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DNA molecule described as double helix. PowerPoint Presentation
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DNA molecule described as double helix.

DNA molecule described as double helix.

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DNA molecule described as double helix.

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  1. DNA molecule described as double helix.

  2. WE EXPRESS OUR DNA • as we need it……….

  3. The ENTIRE DNA MOLECULE can Replicate: Then You have 2 from 1 (DNA REPLICATION---Leads to MITOSIS ..one cell goes to two cells. OR 2. Selected sections of the DNA strand(genes) can be expressed ( transcribed and into mRNA and Translated into proteins)

  4. We know that it is HIGHLY CONDENSED and COMPLEXED WITH PROTEINS Called HISTONES • Into complexes called NUCLEOSOMES …see next 2 SLIDEs. • HINT: REMEMBER the actual DNA molecule is a polymer of nucleotides as you view the next slide keep that in mind and watch the molecule condense and become “complexed” with proteins into nucleosomes.

  5. Duplicating Genetic Information Information about you is in the sequence of nucleotides in the DNA molecule In each of your cells, there is about 2 meters of DNA per nucleus How does the DNA condense into such as small area? DNA histones chromatin

  6. DNA

  7. Helicases: Unwind DNA Double Strand • Primers: Short strand of nucleotides • DNA polymerases: position nucleotides along the template DNA strand • DNA Ligases: Splice together short segments of new

  8. Humans Have 46 Chromosomes 23 pairs 2n is called the DIPLOID NUMBER 2n = 46 2 is the number of copies of each chromosome n = the number of different chromosomes 46 is the total number of chromosomes in the cell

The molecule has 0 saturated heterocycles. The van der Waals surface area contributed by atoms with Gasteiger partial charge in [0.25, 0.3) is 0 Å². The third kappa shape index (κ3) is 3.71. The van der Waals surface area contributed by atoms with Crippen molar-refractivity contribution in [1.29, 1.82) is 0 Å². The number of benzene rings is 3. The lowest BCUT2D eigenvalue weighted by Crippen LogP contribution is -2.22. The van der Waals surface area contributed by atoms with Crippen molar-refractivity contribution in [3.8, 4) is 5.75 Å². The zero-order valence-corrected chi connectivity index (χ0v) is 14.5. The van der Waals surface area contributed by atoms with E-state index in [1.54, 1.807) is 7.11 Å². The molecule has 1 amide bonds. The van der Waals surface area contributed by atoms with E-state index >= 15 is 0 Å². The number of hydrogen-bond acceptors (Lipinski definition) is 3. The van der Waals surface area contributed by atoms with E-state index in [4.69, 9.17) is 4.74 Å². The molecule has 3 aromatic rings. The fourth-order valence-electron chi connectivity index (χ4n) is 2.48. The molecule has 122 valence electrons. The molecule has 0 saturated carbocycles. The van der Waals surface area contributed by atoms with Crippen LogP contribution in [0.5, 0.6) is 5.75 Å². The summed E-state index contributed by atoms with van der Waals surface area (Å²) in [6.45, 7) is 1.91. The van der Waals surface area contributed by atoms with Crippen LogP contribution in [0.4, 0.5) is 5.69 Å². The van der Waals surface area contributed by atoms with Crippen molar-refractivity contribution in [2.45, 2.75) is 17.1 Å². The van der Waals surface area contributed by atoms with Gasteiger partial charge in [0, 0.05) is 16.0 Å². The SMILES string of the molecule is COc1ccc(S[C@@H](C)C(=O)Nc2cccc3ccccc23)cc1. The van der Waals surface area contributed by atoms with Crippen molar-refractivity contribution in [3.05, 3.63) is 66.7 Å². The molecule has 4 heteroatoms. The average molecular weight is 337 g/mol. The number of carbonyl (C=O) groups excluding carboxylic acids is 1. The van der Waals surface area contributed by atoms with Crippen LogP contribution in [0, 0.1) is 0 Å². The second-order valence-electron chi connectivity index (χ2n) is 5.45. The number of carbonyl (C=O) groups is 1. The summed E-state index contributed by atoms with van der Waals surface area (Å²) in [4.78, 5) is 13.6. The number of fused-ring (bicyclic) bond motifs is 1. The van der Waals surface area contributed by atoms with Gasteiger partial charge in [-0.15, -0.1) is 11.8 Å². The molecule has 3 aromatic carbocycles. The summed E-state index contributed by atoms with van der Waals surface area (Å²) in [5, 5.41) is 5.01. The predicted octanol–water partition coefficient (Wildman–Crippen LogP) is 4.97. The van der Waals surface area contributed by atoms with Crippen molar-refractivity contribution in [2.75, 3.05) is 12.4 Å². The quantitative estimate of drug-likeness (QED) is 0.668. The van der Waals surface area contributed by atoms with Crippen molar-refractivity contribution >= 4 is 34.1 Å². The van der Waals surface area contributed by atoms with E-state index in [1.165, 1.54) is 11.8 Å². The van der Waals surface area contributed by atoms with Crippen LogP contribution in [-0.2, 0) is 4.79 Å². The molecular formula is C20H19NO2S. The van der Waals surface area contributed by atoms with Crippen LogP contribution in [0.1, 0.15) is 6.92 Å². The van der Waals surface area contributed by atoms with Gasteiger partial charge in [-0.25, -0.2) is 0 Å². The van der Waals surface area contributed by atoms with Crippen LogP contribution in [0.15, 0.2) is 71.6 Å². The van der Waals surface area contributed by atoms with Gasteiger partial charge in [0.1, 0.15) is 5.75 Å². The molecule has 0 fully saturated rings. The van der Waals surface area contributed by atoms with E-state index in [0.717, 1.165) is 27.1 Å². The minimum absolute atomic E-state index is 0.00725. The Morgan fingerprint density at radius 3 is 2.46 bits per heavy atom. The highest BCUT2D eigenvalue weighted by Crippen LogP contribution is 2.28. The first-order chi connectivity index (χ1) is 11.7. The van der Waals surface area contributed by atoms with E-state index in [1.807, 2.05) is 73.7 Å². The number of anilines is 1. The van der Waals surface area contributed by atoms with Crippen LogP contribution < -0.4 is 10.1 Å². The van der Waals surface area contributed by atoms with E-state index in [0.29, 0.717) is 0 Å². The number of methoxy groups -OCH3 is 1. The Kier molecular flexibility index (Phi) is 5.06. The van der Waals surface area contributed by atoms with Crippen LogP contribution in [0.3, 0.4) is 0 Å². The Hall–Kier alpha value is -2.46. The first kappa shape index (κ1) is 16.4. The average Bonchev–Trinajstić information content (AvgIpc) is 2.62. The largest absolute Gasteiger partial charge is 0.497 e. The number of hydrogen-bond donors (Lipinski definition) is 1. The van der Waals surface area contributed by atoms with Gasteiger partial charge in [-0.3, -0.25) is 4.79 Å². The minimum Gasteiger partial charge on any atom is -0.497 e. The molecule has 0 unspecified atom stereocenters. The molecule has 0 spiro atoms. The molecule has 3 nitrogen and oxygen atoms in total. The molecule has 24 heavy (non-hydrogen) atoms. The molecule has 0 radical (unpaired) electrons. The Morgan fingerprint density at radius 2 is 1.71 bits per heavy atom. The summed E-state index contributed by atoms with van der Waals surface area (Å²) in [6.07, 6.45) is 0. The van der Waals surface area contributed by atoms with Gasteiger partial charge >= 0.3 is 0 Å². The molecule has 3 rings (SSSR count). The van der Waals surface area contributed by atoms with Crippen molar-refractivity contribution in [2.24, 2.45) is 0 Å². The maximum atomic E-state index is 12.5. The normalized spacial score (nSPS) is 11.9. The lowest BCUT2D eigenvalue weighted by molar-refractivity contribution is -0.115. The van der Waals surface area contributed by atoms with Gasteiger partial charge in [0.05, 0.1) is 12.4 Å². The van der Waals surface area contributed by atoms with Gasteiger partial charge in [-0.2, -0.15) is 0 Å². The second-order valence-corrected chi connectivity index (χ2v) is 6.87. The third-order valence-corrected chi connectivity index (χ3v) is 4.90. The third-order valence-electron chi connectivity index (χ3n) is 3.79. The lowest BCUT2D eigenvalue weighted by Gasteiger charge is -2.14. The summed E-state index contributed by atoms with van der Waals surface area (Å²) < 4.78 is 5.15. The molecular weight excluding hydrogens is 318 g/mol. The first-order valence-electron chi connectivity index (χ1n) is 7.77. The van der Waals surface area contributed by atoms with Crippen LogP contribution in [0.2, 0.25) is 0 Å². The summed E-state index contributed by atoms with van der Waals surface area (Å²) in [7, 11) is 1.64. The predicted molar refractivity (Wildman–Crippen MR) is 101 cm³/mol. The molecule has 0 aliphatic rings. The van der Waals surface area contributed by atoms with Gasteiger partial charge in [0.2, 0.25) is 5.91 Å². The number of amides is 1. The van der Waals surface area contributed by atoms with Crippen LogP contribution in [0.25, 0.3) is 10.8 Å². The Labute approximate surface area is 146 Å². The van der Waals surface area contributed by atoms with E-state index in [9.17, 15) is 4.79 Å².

9. Duplicating Genetic Information

  10. Duplicating Genetic Information

  11. Duplicating Genetic Information

  12. Duplicating Genetic Information

  13. The Cell Cycle • Phases include: • Interphase – Preparation phases for mitosis • Mitosis – Cell division or splitting • Interphase Includes: • G1 (Growth) • S- Synthesis ( DNA STRAND IS REPLICATED ) • G2 (Growth) • MITOSIS INCLUDES: SEE SLIDES AHEAD The Cell Cycle

  14. G1 phase, the first gap phase • accumulates materials needed to replicate DNA • S phase, synthesis phase • DNA replication • G2 phase, second gap phase • replicates centrioles • synthesizes enzymes for division • M phase, mitotic phase • nuclear and cytoplasmic division • G0 phase, cells that have left the cycle • Cell cycle duration varies between cell types

  15. The organized series of events that takes place AFTER this DNA replication • It is an event of the homologous chromosomes • It is triggered by various stimuli in some but not all cells during very specific phase of “Cell cycle

  16. MITOTOTIC CELL DIVISION

  17. We say that cells in the G-0 phase have left the cell cycle. • These cell do not undergo cell division via cell mitosis • Examples: NEURONS, RED BLOOD CELLS,

  18. Cancer genes- stimulates mitosis when we should NOT have it. UNCONTROLLED GROWTH that lead to tumors. • Oncogene is a cancer gene. • Usually has a three letter name (ras)

  19. Your body carefully controls which cells divide and when they do so by using molecular stop and go signals. For example, injured cells at the site of a wound send go signals to the surrounding skin cells • BUT WHAT if these signals are confused? . Mitosis then becomes a weapon turned against the body, spurring the growth of invasive tumors